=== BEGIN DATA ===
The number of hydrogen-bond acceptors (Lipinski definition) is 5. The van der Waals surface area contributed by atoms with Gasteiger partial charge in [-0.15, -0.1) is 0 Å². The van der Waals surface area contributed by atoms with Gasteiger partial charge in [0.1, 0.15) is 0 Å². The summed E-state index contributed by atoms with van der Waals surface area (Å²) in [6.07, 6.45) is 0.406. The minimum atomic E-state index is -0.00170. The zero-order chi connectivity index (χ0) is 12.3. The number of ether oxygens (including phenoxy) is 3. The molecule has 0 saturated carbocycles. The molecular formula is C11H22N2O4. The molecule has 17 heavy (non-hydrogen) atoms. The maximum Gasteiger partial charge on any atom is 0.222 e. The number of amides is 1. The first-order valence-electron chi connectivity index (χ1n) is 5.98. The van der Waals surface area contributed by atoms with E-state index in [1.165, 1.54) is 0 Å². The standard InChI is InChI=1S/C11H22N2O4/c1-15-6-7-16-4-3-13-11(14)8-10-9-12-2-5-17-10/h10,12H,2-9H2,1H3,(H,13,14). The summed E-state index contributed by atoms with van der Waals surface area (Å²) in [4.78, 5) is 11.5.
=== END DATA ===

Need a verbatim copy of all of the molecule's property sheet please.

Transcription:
The number of hydrogen-bond acceptors (Lipinski definition) is 5. The van der Waals surface area contributed by atoms with Gasteiger partial charge in [-0.15, -0.1) is 0 Å². The van der Waals surface area contributed by atoms with Gasteiger partial charge in [0.1, 0.15) is 0 Å². The summed E-state index contributed by atoms with van der Waals surface area (Å²) in [6.07, 6.45) is 0.406. The minimum atomic E-state index is -0.00170. The zero-order chi connectivity index (χ0) is 12.3. The number of ether oxygens (including phenoxy) is 3. The molecule has 0 saturated carbocycles. The molecular formula is C11H22N2O4. The molecule has 17 heavy (non-hydrogen) atoms. The maximum Gasteiger partial charge on any atom is 0.222 e. The number of amides is 1. The first-order valence-electron chi connectivity index (χ1n) is 5.98. The van der Waals surface area contributed by atoms with E-state index in [1.165, 1.54) is 0 Å². The standard InChI is InChI=1S/C11H22N2O4/c1-15-6-7-16-4-3-13-11(14)8-10-9-12-2-5-17-10/h10,12H,2-9H2,1H3,(H,13,14). The summed E-state index contributed by atoms with van der Waals surface area (Å²) in [4.78, 5) is 11.5.